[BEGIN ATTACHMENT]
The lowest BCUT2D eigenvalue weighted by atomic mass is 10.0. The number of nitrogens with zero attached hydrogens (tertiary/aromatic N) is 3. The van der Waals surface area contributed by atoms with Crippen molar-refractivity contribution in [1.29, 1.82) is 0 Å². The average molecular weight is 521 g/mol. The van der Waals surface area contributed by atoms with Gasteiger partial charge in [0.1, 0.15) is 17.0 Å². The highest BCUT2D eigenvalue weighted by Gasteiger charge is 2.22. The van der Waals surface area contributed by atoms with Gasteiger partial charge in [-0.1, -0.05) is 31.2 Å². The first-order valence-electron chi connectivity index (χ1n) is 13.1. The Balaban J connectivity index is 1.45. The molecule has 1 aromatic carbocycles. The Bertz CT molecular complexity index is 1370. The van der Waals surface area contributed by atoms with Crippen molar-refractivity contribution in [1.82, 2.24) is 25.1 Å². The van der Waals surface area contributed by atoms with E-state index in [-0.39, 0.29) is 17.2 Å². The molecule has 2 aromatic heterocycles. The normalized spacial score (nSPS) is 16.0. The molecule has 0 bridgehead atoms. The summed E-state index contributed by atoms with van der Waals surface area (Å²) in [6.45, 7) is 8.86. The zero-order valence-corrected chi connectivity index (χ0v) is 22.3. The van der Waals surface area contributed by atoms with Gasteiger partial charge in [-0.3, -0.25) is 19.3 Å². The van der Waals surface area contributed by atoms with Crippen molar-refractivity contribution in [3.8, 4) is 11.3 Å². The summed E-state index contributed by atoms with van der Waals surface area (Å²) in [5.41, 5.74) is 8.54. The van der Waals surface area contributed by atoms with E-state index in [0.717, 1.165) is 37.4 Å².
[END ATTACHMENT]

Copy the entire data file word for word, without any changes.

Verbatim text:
The lowest BCUT2D eigenvalue weighted by atomic mass is 10.0. The number of nitrogens with zero attached hydrogens (tertiary/aromatic N) is 3. The van der Waals surface area contributed by atoms with Crippen molar-refractivity contribution in [1.29, 1.82) is 0 Å². The average molecular weight is 521 g/mol. The van der Waals surface area contributed by atoms with Gasteiger partial charge in [0.1, 0.15) is 17.0 Å². The highest BCUT2D eigenvalue weighted by Gasteiger charge is 2.22. The van der Waals surface area contributed by atoms with Gasteiger partial charge in [-0.1, -0.05) is 31.2 Å². The first-order valence-electron chi connectivity index (χ1n) is 13.1. The Balaban J connectivity index is 1.45. The molecule has 1 aromatic carbocycles. The Bertz CT molecular complexity index is 1370. The van der Waals surface area contributed by atoms with Crippen molar-refractivity contribution in [1.82, 2.24) is 25.1 Å². The van der Waals surface area contributed by atoms with E-state index in [-0.39, 0.29) is 17.2 Å². The molecule has 2 aromatic heterocycles. The normalized spacial score (nSPS) is 16.0. The molecule has 0 bridgehead atoms. The summed E-state index contributed by atoms with van der Waals surface area (Å²) in [6.45, 7) is 8.86. The zero-order valence-corrected chi connectivity index (χ0v) is 22.3. The van der Waals surface area contributed by atoms with Gasteiger partial charge in [-0.3, -0.25) is 19.3 Å². The van der Waals surface area contributed by atoms with Crippen molar-refractivity contribution in [3.8, 4) is 11.3 Å². The summed E-state index contributed by atoms with van der Waals surface area (Å²) in [5.41, 5.74) is 8.54. The van der Waals surface area contributed by atoms with E-state index in [0.717, 1.165) is 37.4 Å².